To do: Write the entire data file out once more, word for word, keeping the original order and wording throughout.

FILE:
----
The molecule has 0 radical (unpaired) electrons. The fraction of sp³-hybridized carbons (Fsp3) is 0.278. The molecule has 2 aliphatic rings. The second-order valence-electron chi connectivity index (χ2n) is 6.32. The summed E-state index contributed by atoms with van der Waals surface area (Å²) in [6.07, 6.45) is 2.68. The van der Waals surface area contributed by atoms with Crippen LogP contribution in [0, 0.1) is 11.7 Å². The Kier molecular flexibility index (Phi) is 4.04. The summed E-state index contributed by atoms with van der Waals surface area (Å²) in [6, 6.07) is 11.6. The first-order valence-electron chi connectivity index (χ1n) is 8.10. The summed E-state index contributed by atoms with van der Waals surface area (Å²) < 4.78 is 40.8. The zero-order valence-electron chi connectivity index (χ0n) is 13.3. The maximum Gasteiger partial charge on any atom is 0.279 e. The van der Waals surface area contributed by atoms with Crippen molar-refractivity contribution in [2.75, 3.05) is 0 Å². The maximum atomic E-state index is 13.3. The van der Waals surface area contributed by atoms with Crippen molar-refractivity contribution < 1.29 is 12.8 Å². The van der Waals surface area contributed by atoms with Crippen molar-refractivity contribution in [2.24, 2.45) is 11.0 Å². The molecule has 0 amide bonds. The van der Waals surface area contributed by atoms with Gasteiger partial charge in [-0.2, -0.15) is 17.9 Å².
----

The molecule has 0 radical (unpaired) electrons. The fraction of sp³-hybridized carbons (Fsp3) is 0.278. The molecule has 2 aliphatic rings. The second-order valence-electron chi connectivity index (χ2n) is 6.32. The summed E-state index contributed by atoms with van der Waals surface area (Å²) in [6.07, 6.45) is 2.68. The van der Waals surface area contributed by atoms with Crippen LogP contribution in [0, 0.1) is 11.7 Å². The Kier molecular flexibility index (Phi) is 4.04. The summed E-state index contributed by atoms with van der Waals surface area (Å²) in [6, 6.07) is 11.6. The first-order valence-electron chi connectivity index (χ1n) is 8.10. The summed E-state index contributed by atoms with van der Waals surface area (Å²) < 4.78 is 40.8. The zero-order valence-electron chi connectivity index (χ0n) is 13.3. The maximum Gasteiger partial charge on any atom is 0.279 e. The van der Waals surface area contributed by atoms with Crippen molar-refractivity contribution in [2.75, 3.05) is 0 Å². The maximum atomic E-state index is 13.3. The van der Waals surface area contributed by atoms with Crippen molar-refractivity contribution < 1.29 is 12.8 Å². The van der Waals surface area contributed by atoms with Crippen molar-refractivity contribution in [2.24, 2.45) is 11.0 Å². The molecule has 0 amide bonds. The van der Waals surface area contributed by atoms with Gasteiger partial charge in [-0.2, -0.15) is 17.9 Å².